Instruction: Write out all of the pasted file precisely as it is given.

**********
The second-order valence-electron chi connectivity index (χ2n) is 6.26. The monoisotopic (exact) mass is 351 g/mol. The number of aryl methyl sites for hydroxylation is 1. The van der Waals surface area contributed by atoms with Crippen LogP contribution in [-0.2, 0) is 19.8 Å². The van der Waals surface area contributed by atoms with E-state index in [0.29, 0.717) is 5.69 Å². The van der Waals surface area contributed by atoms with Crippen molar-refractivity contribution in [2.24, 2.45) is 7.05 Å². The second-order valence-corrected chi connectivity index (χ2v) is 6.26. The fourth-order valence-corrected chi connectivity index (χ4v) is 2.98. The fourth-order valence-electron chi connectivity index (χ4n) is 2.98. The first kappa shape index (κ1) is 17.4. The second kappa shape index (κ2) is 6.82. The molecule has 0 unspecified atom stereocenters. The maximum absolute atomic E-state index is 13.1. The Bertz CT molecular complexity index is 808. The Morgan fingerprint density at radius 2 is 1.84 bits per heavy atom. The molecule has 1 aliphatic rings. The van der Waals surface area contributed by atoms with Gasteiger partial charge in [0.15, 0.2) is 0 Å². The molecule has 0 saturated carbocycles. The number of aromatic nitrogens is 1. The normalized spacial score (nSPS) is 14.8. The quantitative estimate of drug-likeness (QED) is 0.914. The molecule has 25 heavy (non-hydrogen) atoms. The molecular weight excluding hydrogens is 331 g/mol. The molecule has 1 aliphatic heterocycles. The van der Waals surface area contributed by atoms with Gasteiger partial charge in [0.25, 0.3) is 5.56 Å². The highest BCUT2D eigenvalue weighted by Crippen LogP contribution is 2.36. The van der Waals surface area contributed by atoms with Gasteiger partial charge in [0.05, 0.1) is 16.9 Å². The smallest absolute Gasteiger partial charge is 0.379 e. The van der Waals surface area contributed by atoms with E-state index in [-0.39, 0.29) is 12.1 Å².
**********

The second-order valence-electron chi connectivity index (χ2n) is 6.26. The monoisotopic (exact) mass is 351 g/mol. The number of aryl methyl sites for hydroxylation is 1. The van der Waals surface area contributed by atoms with Crippen LogP contribution in [-0.2, 0) is 19.8 Å². The van der Waals surface area contributed by atoms with E-state index in [0.29, 0.717) is 5.69 Å². The van der Waals surface area contributed by atoms with Crippen molar-refractivity contribution in [2.24, 2.45) is 7.05 Å². The second-order valence-corrected chi connectivity index (χ2v) is 6.26. The fourth-order valence-corrected chi connectivity index (χ4v) is 2.98. The fourth-order valence-electron chi connectivity index (χ4n) is 2.98. The first kappa shape index (κ1) is 17.4. The second kappa shape index (κ2) is 6.82. The molecule has 0 unspecified atom stereocenters. The maximum absolute atomic E-state index is 13.1. The Bertz CT molecular complexity index is 808. The Morgan fingerprint density at radius 2 is 1.84 bits per heavy atom. The molecule has 1 aliphatic rings. The van der Waals surface area contributed by atoms with Gasteiger partial charge in [0.15, 0.2) is 0 Å². The molecule has 0 saturated carbocycles. The number of aromatic nitrogens is 1. The normalized spacial score (nSPS) is 14.8. The quantitative estimate of drug-likeness (QED) is 0.914. The molecule has 25 heavy (non-hydrogen) atoms. The molecular weight excluding hydrogens is 331 g/mol. The molecule has 1 aliphatic heterocycles. The van der Waals surface area contributed by atoms with Gasteiger partial charge in [0.25, 0.3) is 5.56 Å². The highest BCUT2D eigenvalue weighted by Crippen LogP contribution is 2.36. The van der Waals surface area contributed by atoms with Gasteiger partial charge in [0.05, 0.1) is 16.9 Å². The smallest absolute Gasteiger partial charge is 0.379 e. The van der Waals surface area contributed by atoms with E-state index in [-0.39, 0.29) is 12.1 Å².